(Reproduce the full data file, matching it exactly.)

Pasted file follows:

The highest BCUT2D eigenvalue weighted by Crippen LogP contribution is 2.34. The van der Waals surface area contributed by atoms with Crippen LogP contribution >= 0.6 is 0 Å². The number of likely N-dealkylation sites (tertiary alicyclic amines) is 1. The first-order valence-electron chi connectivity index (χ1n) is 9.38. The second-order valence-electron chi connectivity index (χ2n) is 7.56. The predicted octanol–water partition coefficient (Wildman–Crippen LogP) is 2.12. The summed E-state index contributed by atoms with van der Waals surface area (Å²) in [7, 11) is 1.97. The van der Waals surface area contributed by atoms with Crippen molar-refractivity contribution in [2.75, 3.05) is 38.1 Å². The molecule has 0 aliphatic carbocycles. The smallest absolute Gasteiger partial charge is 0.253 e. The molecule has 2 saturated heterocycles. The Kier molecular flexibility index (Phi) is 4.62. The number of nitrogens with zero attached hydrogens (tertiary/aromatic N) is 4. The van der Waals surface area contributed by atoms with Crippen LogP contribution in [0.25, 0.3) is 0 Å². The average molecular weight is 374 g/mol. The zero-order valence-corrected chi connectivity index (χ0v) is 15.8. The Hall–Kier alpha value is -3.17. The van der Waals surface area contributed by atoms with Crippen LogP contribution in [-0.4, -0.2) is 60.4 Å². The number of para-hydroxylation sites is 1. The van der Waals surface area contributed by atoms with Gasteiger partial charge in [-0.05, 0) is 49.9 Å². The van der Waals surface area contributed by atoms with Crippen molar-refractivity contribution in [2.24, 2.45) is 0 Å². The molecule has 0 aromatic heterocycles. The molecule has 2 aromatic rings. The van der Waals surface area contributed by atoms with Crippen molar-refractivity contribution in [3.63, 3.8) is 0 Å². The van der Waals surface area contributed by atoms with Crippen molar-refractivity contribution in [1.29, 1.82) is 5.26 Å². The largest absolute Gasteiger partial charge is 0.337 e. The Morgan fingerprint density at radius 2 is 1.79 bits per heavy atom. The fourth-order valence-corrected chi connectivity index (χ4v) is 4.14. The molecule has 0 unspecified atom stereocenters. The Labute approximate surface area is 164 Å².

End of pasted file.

The highest BCUT2D eigenvalue weighted by Crippen LogP contribution is 2.34. The van der Waals surface area contributed by atoms with Crippen LogP contribution >= 0.6 is 0 Å². The number of likely N-dealkylation sites (tertiary alicyclic amines) is 1. The first-order valence-electron chi connectivity index (χ1n) is 9.38. The second-order valence-electron chi connectivity index (χ2n) is 7.56. The predicted octanol–water partition coefficient (Wildman–Crippen LogP) is 2.12. The summed E-state index contributed by atoms with van der Waals surface area (Å²) in [7, 11) is 1.97. The van der Waals surface area contributed by atoms with Crippen molar-refractivity contribution in [2.75, 3.05) is 38.1 Å². The molecule has 0 aliphatic carbocycles. The smallest absolute Gasteiger partial charge is 0.253 e. The molecule has 2 saturated heterocycles. The Kier molecular flexibility index (Phi) is 4.62. The number of nitrogens with zero attached hydrogens (tertiary/aromatic N) is 4. The van der Waals surface area contributed by atoms with Crippen LogP contribution in [0.25, 0.3) is 0 Å². The average molecular weight is 374 g/mol. The zero-order valence-corrected chi connectivity index (χ0v) is 15.8. The Hall–Kier alpha value is -3.17. The van der Waals surface area contributed by atoms with Crippen LogP contribution in [-0.4, -0.2) is 60.4 Å². The number of para-hydroxylation sites is 1. The van der Waals surface area contributed by atoms with Gasteiger partial charge in [-0.05, 0) is 49.9 Å². The van der Waals surface area contributed by atoms with Crippen molar-refractivity contribution in [2.24, 2.45) is 0 Å². The molecule has 0 aromatic heterocycles. The molecule has 2 aromatic rings. The van der Waals surface area contributed by atoms with Crippen molar-refractivity contribution in [3.63, 3.8) is 0 Å². The van der Waals surface area contributed by atoms with Crippen molar-refractivity contribution in [1.29, 1.82) is 5.26 Å². The largest absolute Gasteiger partial charge is 0.337 e. The Morgan fingerprint density at radius 2 is 1.79 bits per heavy atom. The fourth-order valence-corrected chi connectivity index (χ4v) is 4.14. The molecule has 0 unspecified atom stereocenters. The Labute approximate surface area is 164 Å².